WARNING: The opinions expressed below are DEFINITELY those of The CoLab Theatre Company! Learn more at www.colabtheatre.org!

Thursday, January 26, 2012

Children's Theatre, Now For Adults!

[Alternative title to this blog: Erika Dabbles in Dramaturgy.]

I wrote the first draft of Don't Eat The Apples while I was working at summer camp in 2007. The camp was very much in the red and instead of spending money on the scripts that I would ask for, the camp director would print me out copies of "Junior" versions of plays for my campers. Say what you will about kids, but they know the difference between high quality and crap. (It's this writer's opinion that parents DON'T take kids to the theatre because they don't want to be bored - or to bore their kids. Like anything else, there's a lot of crap out there.) While reading through the script for Peter Pan Junior, each child expressed their disgust at this watered down version of the story. So we added back in, as one child put it, "the good parts," taking the liberty to edit where we saw fit (since someone had taken the liberty to edit J.M. Barrie already), and turned it into a show that the kids could be proud of. 

Somewhere during the process I uttered the fatal statement, "We could write something better than this." And there it was - we were writing a play.

The first draft was written in 72 hours, and many of the roles were written for the children at the camp at the time. In a turn of events that threw me for a loop, it was successful. The kids in the audience laughed. The adults in the audience laughed. The counselor that couldn't understand why a kid would sign up for a theatre class over his soccer game actually complemented us afterwards. He was in disbelief that he enjoyed himself. And I was in disbelief that I had accomplished a goal - I reached two audiences with one play - who knew? I was pleased. And so, DETA made its way into a folder on my desktop, presumably never to be seen again. 

You know... until I opened my big mouth once more. 

The CoLab had been searching for a play to put up that would involve more of the community. After the success of Dearly Beloved, we were committed to putting up a second show that met our usual criteria - fun, fun, learning curve, are we really using this work lights again, fun. This time we all wanted to act (a crazy notion) and we wanted to involve kids. "I've got this play that I wrote in college," I started... So we decided to mount the show - I made some edits, we hired a director, gathered the perfect storm of actors, and cast ourselves. (Nepotism is a thing, dudes.) And we began the rehearsal process.

Due to the way this play was written, I felt a weird lack of ownership over the words. First off, I wrote them in collaboration with two of my co-counselors. Secondly, we had written the original version in such a short amount of time, that I didn't always recall why I had worded something one way or why a particular action appeared in the script. This made it easy to allow changes when they were asked for, but it also put me in an uncomfortable place opposite the text. I knew I was hearing my words out loud, but they sounded foreign to me. Sometimes I was proud of them, and sometimes I cringed. The more I listened to this play, the more I wished it had gone through a formal editing process. The more I memorized my lines, the more I wished I had expanded certain thoughts and plot lines. The more I thought about HOW MANY PEOPLE were involved in producing something I had casually written, the more nervous I got about actually putting up this show. The actors were doing a great job, but I felt that there was something wrong with the words. And that wasn't a happy feeling (or one that I've shared before this blog post).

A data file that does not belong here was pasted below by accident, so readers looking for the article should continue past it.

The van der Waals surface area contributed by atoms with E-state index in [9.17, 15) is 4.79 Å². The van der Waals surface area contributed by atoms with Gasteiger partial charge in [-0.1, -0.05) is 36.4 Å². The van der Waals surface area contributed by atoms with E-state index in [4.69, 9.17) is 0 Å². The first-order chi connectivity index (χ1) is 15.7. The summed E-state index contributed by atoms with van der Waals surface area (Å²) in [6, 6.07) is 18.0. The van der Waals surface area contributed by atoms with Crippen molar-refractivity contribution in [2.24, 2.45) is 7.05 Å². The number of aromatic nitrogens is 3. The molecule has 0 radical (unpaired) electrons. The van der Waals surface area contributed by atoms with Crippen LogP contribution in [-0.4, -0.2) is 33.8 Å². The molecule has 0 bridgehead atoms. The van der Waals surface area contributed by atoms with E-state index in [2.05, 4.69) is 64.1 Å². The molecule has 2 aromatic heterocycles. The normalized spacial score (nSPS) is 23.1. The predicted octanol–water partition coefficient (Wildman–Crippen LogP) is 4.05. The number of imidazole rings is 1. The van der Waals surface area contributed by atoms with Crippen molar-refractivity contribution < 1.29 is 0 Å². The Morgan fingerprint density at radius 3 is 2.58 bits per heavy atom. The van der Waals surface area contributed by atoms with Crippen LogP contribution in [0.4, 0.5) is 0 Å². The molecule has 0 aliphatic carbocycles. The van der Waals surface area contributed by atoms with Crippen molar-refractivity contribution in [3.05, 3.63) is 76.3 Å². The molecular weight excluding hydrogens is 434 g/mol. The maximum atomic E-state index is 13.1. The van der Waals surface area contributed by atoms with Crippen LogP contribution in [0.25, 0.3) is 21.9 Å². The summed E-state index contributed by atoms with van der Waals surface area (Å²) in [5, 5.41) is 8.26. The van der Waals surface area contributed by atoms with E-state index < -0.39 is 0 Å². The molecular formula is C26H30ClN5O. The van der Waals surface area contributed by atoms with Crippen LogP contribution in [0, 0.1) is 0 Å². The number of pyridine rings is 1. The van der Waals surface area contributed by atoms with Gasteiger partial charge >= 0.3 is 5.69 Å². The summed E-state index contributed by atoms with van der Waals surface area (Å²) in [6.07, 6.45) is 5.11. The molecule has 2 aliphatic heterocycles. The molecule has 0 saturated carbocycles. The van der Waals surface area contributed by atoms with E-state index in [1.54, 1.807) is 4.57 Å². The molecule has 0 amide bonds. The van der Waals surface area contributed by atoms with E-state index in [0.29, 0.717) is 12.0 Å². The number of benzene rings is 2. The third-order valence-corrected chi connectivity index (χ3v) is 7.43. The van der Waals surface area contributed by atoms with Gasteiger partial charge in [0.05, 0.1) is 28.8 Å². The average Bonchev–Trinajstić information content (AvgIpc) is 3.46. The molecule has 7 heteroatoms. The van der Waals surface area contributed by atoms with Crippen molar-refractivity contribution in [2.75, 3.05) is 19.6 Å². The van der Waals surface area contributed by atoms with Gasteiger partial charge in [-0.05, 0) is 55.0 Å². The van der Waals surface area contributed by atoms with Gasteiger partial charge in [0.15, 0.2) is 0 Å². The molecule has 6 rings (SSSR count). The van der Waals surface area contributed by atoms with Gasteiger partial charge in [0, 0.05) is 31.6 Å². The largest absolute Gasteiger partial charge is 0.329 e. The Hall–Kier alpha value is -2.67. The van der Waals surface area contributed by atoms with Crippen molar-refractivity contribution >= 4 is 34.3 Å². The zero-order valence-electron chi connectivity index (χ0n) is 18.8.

And then last night happened... and I realized something. This sure ain't Shakespeare. But that's not what our audience is looking for. I've been preaching about how much I love working with and acting for children because of their honest, visceral reactions to the theatre. You say to them, "This room is filled with jelly." And suddenly, there it is, the room is filled with jelly. And THAT'S the quality about this show that made me suggest it in the first place. The story is silly. The writing is simple. The editing is less than perfect. But the framework for imagination is in every word, every breath, every character. It is, exactly what I set out to write. Fun for the actors - there are no limits to what you can bring to these characters physically or vocally. Fun for the adults - there's some jokes in there especially for you. And a blast for the kids - who doesn't want to see a hero named Archie and (a very revamped) Red Riding Hood take on a sorcerer, a witch, a troll, a wolf, AND a magic spell and still be home in time for dinner? (Admit it, you want to see what this all about now, don't you?)

So what's my happily ever after? I'm proud of this show I've written. I'm proud of the work the cast and crew has put in so far. And I'll be even prouder come Saturday when I've shared this with the next generation of theatre-goers. And for those of you out there thinking... hey, you spent this whole post talking about how this is a show for kids, why should I come see this show on Saturday morning? This isn't Peter Pan Junior. This is a play written to be accepted and interpreted on two levels - those under 3 feet tall, and those over.  
Still scoffing at me? Then ask yourself, why would twelve well-respected members of the Boston Theatre Community have happily and willingly signed on to do this show?

Come see the Boston Premiere of Don't Eat The Apples this Saturday, January 28 at 11 a.m. at Unity Somerville. Can't make it? You have two more chances - Saturday, February 11 at 11 a.m. and 2 p.m. Tickets available here. (And they're cheap, kids. And grown ups.) See what the fuss is about.


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